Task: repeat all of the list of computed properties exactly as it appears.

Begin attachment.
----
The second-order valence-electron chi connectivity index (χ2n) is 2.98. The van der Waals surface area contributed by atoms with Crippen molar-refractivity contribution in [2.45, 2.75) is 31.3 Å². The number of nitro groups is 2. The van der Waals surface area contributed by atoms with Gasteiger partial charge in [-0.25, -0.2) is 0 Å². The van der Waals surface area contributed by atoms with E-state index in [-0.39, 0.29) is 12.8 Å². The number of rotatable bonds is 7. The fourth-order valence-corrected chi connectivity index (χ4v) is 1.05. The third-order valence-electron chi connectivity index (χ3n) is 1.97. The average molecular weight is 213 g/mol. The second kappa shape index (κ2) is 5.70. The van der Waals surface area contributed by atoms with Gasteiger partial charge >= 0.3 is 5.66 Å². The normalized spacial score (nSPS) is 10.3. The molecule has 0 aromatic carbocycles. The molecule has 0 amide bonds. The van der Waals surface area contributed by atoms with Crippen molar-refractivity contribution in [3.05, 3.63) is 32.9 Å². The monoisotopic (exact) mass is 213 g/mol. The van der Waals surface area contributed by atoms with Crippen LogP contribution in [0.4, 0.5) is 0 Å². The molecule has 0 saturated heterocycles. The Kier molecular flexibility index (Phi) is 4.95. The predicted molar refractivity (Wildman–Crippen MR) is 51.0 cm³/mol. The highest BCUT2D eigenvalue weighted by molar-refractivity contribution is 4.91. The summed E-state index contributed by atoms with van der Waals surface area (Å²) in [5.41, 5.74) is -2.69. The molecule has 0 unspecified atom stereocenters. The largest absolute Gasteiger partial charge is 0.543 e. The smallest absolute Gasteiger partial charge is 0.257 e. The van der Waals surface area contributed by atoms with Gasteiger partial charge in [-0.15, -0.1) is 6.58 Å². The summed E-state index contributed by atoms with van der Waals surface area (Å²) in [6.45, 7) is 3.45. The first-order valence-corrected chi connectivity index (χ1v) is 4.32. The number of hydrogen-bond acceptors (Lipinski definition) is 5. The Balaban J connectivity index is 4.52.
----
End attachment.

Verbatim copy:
The second-order valence-electron chi connectivity index (χ2n) is 2.98. The van der Waals surface area contributed by atoms with Crippen molar-refractivity contribution in [2.45, 2.75) is 31.3 Å². The number of nitro groups is 2. The van der Waals surface area contributed by atoms with Gasteiger partial charge in [-0.25, -0.2) is 0 Å². The van der Waals surface area contributed by atoms with E-state index in [-0.39, 0.29) is 12.8 Å². The number of rotatable bonds is 7. The fourth-order valence-corrected chi connectivity index (χ4v) is 1.05. The third-order valence-electron chi connectivity index (χ3n) is 1.97. The average molecular weight is 213 g/mol. The second kappa shape index (κ2) is 5.70. The van der Waals surface area contributed by atoms with Gasteiger partial charge >= 0.3 is 5.66 Å². The normalized spacial score (nSPS) is 10.3. The molecule has 0 aromatic carbocycles. The molecule has 0 amide bonds. The van der Waals surface area contributed by atoms with Crippen molar-refractivity contribution in [3.05, 3.63) is 32.9 Å². The monoisotopic (exact) mass is 213 g/mol. The van der Waals surface area contributed by atoms with Crippen LogP contribution in [0.4, 0.5) is 0 Å². The molecule has 0 saturated heterocycles. The Kier molecular flexibility index (Phi) is 4.95. The predicted molar refractivity (Wildman–Crippen MR) is 51.0 cm³/mol. The highest BCUT2D eigenvalue weighted by molar-refractivity contribution is 4.91. The summed E-state index contributed by atoms with van der Waals surface area (Å²) in [5.41, 5.74) is -2.69. The molecule has 0 unspecified atom stereocenters. The largest absolute Gasteiger partial charge is 0.543 e. The smallest absolute Gasteiger partial charge is 0.257 e. The van der Waals surface area contributed by atoms with Gasteiger partial charge in [-0.15, -0.1) is 6.58 Å². The summed E-state index contributed by atoms with van der Waals surface area (Å²) in [6.45, 7) is 3.45. The first-order valence-corrected chi connectivity index (χ1v) is 4.32. The number of hydrogen-bond acceptors (Lipinski definition) is 5. The Balaban J connectivity index is 4.52.